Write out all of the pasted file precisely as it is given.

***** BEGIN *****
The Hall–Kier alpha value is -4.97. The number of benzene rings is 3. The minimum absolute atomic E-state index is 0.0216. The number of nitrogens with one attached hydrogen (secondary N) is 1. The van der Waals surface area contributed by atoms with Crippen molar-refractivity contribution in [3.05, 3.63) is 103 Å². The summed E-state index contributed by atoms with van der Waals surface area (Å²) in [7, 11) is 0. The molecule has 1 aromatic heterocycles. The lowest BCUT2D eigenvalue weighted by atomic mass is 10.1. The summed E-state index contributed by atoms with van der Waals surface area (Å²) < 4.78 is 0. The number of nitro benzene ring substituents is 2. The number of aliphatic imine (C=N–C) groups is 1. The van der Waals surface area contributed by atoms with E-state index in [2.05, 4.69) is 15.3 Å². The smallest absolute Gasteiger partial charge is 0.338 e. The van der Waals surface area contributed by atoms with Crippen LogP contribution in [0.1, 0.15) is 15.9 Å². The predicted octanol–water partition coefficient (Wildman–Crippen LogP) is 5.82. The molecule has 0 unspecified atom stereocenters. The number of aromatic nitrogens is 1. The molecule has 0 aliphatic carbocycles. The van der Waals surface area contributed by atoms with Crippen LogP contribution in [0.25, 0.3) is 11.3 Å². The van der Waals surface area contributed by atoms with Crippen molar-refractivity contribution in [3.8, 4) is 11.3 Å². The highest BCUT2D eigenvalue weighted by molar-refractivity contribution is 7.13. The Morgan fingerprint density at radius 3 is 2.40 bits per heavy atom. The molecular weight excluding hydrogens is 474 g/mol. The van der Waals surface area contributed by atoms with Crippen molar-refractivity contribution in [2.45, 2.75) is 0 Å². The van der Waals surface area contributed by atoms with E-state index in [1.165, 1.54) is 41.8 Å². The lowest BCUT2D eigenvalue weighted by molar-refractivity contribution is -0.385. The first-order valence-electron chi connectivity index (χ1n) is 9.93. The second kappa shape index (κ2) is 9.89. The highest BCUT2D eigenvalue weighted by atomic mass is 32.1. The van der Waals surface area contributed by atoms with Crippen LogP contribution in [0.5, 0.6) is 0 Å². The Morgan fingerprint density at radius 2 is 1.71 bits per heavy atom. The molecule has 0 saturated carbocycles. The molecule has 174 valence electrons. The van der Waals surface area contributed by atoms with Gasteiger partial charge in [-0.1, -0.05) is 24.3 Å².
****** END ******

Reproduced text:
The Hall–Kier alpha value is -4.97. The number of benzene rings is 3. The minimum absolute atomic E-state index is 0.0216. The number of nitrogens with one attached hydrogen (secondary N) is 1. The van der Waals surface area contributed by atoms with Crippen molar-refractivity contribution in [3.05, 3.63) is 103 Å². The summed E-state index contributed by atoms with van der Waals surface area (Å²) in [7, 11) is 0. The molecule has 1 aromatic heterocycles. The lowest BCUT2D eigenvalue weighted by atomic mass is 10.1. The summed E-state index contributed by atoms with van der Waals surface area (Å²) < 4.78 is 0. The number of nitro benzene ring substituents is 2. The number of aliphatic imine (C=N–C) groups is 1. The van der Waals surface area contributed by atoms with E-state index in [2.05, 4.69) is 15.3 Å². The smallest absolute Gasteiger partial charge is 0.338 e. The van der Waals surface area contributed by atoms with Crippen LogP contribution in [0.1, 0.15) is 15.9 Å². The predicted octanol–water partition coefficient (Wildman–Crippen LogP) is 5.82. The molecule has 0 unspecified atom stereocenters. The number of aromatic nitrogens is 1. The molecule has 0 aliphatic carbocycles. The van der Waals surface area contributed by atoms with Crippen LogP contribution in [0.25, 0.3) is 11.3 Å². The van der Waals surface area contributed by atoms with Crippen molar-refractivity contribution in [3.8, 4) is 11.3 Å². The highest BCUT2D eigenvalue weighted by molar-refractivity contribution is 7.13. The Morgan fingerprint density at radius 3 is 2.40 bits per heavy atom. The molecular weight excluding hydrogens is 474 g/mol. The van der Waals surface area contributed by atoms with Crippen molar-refractivity contribution in [2.45, 2.75) is 0 Å². The van der Waals surface area contributed by atoms with E-state index in [1.165, 1.54) is 41.8 Å². The lowest BCUT2D eigenvalue weighted by molar-refractivity contribution is -0.385. The first-order valence-electron chi connectivity index (χ1n) is 9.93. The second kappa shape index (κ2) is 9.89. The highest BCUT2D eigenvalue weighted by atomic mass is 32.1. The van der Waals surface area contributed by atoms with Crippen LogP contribution in [0.5, 0.6) is 0 Å². The Morgan fingerprint density at radius 2 is 1.71 bits per heavy atom. The molecule has 0 saturated carbocycles. The molecule has 174 valence electrons. The van der Waals surface area contributed by atoms with Gasteiger partial charge in [-0.1, -0.05) is 24.3 Å².